Addressing Root Cause of Illegal Immigration

By Mark Hendrickson
Mark Hendrickson
Mark Hendrickson
Mark Hendrickson is an economist who retired from the faculty of Grove City College in Pennsylvania, where he remains fellow for economic and social policy at the Institute for Faith and Freedom. He is the author of several books on topics as varied as American economic history, anonymous characters in the Bible, the wealth inequality issue, and climate change, among others.
July 25, 2019Updated: July 25, 2019


Regardless of how you feel about immigrants entering our country across the southern border at the Rio Grande River—whether you wish to restrict immigration completely or partially, or whether you believe in open, unlimited immigration either temporarily or permanently—we can all agree that the current situation there is awful and, at times, tragic.

The sheer volume of people desperately trying to gain entry into the United States has produced chaos. This human flood is overwhelming the infrastructure and personnel designed to maintain an orderly and legal process of immigration.

While opinions differ widely and vehemently about what our federal government’s policy should be toward the masses of wannabe immigrants, both sides recognize that no long-term solution can be achieved without addressing the root cause of the problem.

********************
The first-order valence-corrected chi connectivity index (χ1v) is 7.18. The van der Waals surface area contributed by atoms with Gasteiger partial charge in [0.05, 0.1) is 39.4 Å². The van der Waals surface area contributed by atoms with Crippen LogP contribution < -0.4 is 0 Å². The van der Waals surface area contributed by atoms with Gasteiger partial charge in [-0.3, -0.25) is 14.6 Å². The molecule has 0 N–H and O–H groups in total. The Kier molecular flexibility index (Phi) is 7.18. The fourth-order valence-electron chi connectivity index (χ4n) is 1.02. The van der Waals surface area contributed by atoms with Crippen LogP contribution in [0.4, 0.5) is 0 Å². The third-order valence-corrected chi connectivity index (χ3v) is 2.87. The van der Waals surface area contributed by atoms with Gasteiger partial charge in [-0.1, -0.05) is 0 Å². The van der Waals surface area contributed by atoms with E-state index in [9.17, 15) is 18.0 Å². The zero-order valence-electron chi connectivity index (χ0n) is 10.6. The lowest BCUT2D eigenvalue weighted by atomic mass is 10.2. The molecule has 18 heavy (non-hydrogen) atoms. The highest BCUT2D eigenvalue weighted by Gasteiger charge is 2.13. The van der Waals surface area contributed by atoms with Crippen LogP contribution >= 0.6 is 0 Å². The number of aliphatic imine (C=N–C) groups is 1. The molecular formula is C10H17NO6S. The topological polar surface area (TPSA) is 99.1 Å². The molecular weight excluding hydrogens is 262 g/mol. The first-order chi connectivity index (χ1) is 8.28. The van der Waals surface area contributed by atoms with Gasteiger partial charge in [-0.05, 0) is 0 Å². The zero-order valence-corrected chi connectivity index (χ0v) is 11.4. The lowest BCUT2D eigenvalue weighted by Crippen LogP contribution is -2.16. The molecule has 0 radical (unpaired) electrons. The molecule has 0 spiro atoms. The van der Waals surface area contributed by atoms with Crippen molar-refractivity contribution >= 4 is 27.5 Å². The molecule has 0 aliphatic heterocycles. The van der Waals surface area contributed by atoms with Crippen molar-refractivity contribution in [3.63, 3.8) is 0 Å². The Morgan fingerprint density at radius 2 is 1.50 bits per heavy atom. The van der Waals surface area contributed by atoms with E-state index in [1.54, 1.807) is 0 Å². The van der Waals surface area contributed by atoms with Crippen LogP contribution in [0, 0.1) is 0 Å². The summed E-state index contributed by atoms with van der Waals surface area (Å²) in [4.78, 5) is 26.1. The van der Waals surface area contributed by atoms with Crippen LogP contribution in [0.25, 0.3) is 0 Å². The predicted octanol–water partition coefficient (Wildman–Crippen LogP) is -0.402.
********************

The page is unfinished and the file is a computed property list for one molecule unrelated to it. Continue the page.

On the Republican side, former Secretary of State George Shultz addressed the root cause in The Wall Street Journal. Shultz reported (accurately, I believe) that life has become so wretched, unsafe, and hopeless in the Northern Triangle of Central America (Guatemala, Honduras, and El Salvador) that people are willing to risk their lives to get to their version of “the promised land”—i.e., the United States. On the Democratic side, the oft-quoted first-term Rep. Ilhan Omar (D-Minn.) acknowledges that this human flood represents “a refugee crisis fueled by state violence, corruption, and impunity …” in their native countries.

What’s more astonishing than the agreement across the partisan divide about the root cause of the crisis is that Shultz and Omar agree at least partially on the solution. Shultz wants to “pour U.S. foreign aid into improving” the Central American countries; Omar blames the Trump administration for “slashing aid” to the region.

Shultz and Omar want to increase aid first and hope that it reduces immigration later. By contrast, President Donald Trump is withholding foreign aid now (delaying the disbursement of $183 million of aid) in order to incentivize those countries’ governments to take active measures to curb emigration from their countries in the present rather than the future.

No matter how the domestic political battle over immigration policy plays out, the notion that an increase in foreign aid will fix the Northern Triangle is problematic. While I respect and commend Shultz’s sincere desire to help the long-suffering people of Guatemala, Honduras, and El Salvador, his assertion that foreign aid can “fund better policing … root out corruption and encourage political reform” is naive and ahistorical.

Foreign Aid Doesn’t Work